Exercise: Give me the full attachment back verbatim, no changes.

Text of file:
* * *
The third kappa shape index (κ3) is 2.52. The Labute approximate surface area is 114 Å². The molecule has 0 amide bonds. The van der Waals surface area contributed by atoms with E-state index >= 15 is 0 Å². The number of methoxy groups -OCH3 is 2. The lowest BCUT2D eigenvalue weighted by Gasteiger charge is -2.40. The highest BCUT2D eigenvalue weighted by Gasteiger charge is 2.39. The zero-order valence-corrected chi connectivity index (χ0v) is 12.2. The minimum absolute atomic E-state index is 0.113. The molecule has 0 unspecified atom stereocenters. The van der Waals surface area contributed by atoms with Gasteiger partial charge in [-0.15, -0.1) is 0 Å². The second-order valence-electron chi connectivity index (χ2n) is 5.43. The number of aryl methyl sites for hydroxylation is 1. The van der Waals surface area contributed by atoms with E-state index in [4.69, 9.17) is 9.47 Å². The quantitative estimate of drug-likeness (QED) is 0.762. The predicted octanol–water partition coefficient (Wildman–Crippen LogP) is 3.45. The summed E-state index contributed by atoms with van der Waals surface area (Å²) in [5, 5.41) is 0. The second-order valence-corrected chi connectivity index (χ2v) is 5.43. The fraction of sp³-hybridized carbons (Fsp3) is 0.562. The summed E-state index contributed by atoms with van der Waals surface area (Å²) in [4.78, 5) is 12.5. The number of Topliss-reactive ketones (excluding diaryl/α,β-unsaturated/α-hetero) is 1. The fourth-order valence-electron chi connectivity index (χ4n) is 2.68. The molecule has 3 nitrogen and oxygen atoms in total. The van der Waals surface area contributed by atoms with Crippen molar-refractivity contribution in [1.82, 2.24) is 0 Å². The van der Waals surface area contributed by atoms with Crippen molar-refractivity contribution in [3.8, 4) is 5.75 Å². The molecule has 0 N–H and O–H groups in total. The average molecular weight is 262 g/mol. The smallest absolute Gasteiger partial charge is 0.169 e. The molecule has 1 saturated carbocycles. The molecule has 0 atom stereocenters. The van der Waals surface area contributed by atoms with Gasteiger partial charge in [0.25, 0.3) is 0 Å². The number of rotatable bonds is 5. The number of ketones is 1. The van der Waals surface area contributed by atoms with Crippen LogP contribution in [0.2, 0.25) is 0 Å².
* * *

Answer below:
The third kappa shape index (κ3) is 2.52. The Labute approximate surface area is 114 Å². The molecule has 0 amide bonds. The van der Waals surface area contributed by atoms with E-state index >= 15 is 0 Å². The number of methoxy groups -OCH3 is 2. The lowest BCUT2D eigenvalue weighted by Gasteiger charge is -2.40. The highest BCUT2D eigenvalue weighted by Gasteiger charge is 2.39. The zero-order valence-corrected chi connectivity index (χ0v) is 12.2. The minimum absolute atomic E-state index is 0.113. The molecule has 0 unspecified atom stereocenters. The van der Waals surface area contributed by atoms with Gasteiger partial charge in [-0.15, -0.1) is 0 Å². The second-order valence-electron chi connectivity index (χ2n) is 5.43. The number of aryl methyl sites for hydroxylation is 1. The van der Waals surface area contributed by atoms with E-state index in [4.69, 9.17) is 9.47 Å². The quantitative estimate of drug-likeness (QED) is 0.762. The predicted octanol–water partition coefficient (Wildman–Crippen LogP) is 3.45. The summed E-state index contributed by atoms with van der Waals surface area (Å²) in [5, 5.41) is 0. The second-order valence-corrected chi connectivity index (χ2v) is 5.43. The fraction of sp³-hybridized carbons (Fsp3) is 0.562. The summed E-state index contributed by atoms with van der Waals surface area (Å²) in [4.78, 5) is 12.5. The number of Topliss-reactive ketones (excluding diaryl/α,β-unsaturated/α-hetero) is 1. The fourth-order valence-electron chi connectivity index (χ4n) is 2.68. The molecule has 3 nitrogen and oxygen atoms in total. The van der Waals surface area contributed by atoms with Crippen molar-refractivity contribution in [1.82, 2.24) is 0 Å². The van der Waals surface area contributed by atoms with Crippen molar-refractivity contribution in [3.8, 4) is 5.75 Å². The molecule has 0 N–H and O–H groups in total. The average molecular weight is 262 g/mol. The smallest absolute Gasteiger partial charge is 0.169 e. The molecule has 1 saturated carbocycles. The molecule has 0 atom stereocenters. The van der Waals surface area contributed by atoms with Gasteiger partial charge in [0.25, 0.3) is 0 Å². The number of rotatable bonds is 5. The number of ketones is 1. The van der Waals surface area contributed by atoms with Crippen LogP contribution in [0.2, 0.25) is 0 Å².